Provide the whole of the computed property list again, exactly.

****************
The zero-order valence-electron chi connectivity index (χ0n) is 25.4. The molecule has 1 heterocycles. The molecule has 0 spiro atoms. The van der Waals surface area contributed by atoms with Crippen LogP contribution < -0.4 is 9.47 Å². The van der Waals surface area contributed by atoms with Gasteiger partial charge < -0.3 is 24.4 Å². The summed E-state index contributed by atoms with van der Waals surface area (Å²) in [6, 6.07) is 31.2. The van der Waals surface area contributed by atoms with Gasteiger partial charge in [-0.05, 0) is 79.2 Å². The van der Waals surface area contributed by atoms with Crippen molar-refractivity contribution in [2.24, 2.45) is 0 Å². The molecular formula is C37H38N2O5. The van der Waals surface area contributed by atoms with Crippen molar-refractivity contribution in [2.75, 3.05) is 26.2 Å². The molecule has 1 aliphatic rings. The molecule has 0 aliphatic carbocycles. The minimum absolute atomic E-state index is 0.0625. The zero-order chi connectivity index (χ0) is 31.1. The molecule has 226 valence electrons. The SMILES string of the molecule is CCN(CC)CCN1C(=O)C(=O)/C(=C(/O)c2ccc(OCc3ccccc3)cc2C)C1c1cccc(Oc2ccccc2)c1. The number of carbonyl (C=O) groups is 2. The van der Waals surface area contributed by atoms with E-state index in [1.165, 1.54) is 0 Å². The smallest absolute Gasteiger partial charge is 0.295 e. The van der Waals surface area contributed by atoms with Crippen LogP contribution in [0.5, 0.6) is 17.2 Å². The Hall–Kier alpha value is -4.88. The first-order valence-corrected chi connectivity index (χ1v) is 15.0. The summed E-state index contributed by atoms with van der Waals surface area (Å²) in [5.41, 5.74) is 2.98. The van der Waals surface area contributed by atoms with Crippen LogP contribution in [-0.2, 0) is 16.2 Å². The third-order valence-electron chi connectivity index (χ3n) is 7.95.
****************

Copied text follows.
The zero-order valence-electron chi connectivity index (χ0n) is 25.4. The molecule has 1 heterocycles. The molecule has 0 spiro atoms. The van der Waals surface area contributed by atoms with Crippen LogP contribution < -0.4 is 9.47 Å². The van der Waals surface area contributed by atoms with Gasteiger partial charge < -0.3 is 24.4 Å². The summed E-state index contributed by atoms with van der Waals surface area (Å²) in [6, 6.07) is 31.2. The van der Waals surface area contributed by atoms with Gasteiger partial charge in [-0.05, 0) is 79.2 Å². The van der Waals surface area contributed by atoms with Crippen molar-refractivity contribution in [2.24, 2.45) is 0 Å². The molecular formula is C37H38N2O5. The van der Waals surface area contributed by atoms with Crippen molar-refractivity contribution in [2.75, 3.05) is 26.2 Å². The molecule has 1 aliphatic rings. The molecule has 0 aliphatic carbocycles. The minimum absolute atomic E-state index is 0.0625. The zero-order chi connectivity index (χ0) is 31.1. The molecule has 226 valence electrons. The SMILES string of the molecule is CCN(CC)CCN1C(=O)C(=O)/C(=C(/O)c2ccc(OCc3ccccc3)cc2C)C1c1cccc(Oc2ccccc2)c1. The number of carbonyl (C=O) groups is 2. The van der Waals surface area contributed by atoms with E-state index in [1.165, 1.54) is 0 Å². The smallest absolute Gasteiger partial charge is 0.295 e. The van der Waals surface area contributed by atoms with Crippen LogP contribution in [0.5, 0.6) is 17.2 Å². The Hall–Kier alpha value is -4.88. The first-order valence-corrected chi connectivity index (χ1v) is 15.0. The summed E-state index contributed by atoms with van der Waals surface area (Å²) in [5.41, 5.74) is 2.98. The van der Waals surface area contributed by atoms with Crippen LogP contribution in [-0.2, 0) is 16.2 Å². The third-order valence-electron chi connectivity index (χ3n) is 7.95.